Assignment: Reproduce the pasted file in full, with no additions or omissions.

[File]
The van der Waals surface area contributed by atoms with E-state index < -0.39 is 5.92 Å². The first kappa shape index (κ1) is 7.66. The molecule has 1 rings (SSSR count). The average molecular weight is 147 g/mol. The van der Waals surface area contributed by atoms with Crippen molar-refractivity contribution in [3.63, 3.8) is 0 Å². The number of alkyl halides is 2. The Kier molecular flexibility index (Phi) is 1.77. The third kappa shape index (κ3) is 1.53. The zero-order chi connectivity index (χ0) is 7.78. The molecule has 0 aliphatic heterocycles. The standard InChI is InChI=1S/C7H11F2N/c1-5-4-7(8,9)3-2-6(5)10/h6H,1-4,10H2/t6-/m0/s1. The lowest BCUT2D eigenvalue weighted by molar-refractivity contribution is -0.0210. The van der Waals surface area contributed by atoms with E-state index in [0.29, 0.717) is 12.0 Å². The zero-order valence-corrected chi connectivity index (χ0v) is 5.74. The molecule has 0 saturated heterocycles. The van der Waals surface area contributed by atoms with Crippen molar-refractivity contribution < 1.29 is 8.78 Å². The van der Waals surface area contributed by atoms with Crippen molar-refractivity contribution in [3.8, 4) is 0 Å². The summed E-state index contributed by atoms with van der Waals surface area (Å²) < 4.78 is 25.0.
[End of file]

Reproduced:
The van der Waals surface area contributed by atoms with E-state index < -0.39 is 5.92 Å². The first kappa shape index (κ1) is 7.66. The molecule has 1 rings (SSSR count). The average molecular weight is 147 g/mol. The van der Waals surface area contributed by atoms with Crippen molar-refractivity contribution in [3.63, 3.8) is 0 Å². The number of alkyl halides is 2. The Kier molecular flexibility index (Phi) is 1.77. The third kappa shape index (κ3) is 1.53. The zero-order chi connectivity index (χ0) is 7.78. The molecule has 0 aliphatic heterocycles. The standard InChI is InChI=1S/C7H11F2N/c1-5-4-7(8,9)3-2-6(5)10/h6H,1-4,10H2/t6-/m0/s1. The lowest BCUT2D eigenvalue weighted by molar-refractivity contribution is -0.0210. The van der Waals surface area contributed by atoms with E-state index in [0.29, 0.717) is 12.0 Å². The zero-order valence-corrected chi connectivity index (χ0v) is 5.74. The molecule has 0 saturated heterocycles. The van der Waals surface area contributed by atoms with Crippen molar-refractivity contribution < 1.29 is 8.78 Å². The van der Waals surface area contributed by atoms with Crippen molar-refractivity contribution in [3.8, 4) is 0 Å². The summed E-state index contributed by atoms with van der Waals surface area (Å²) < 4.78 is 25.0.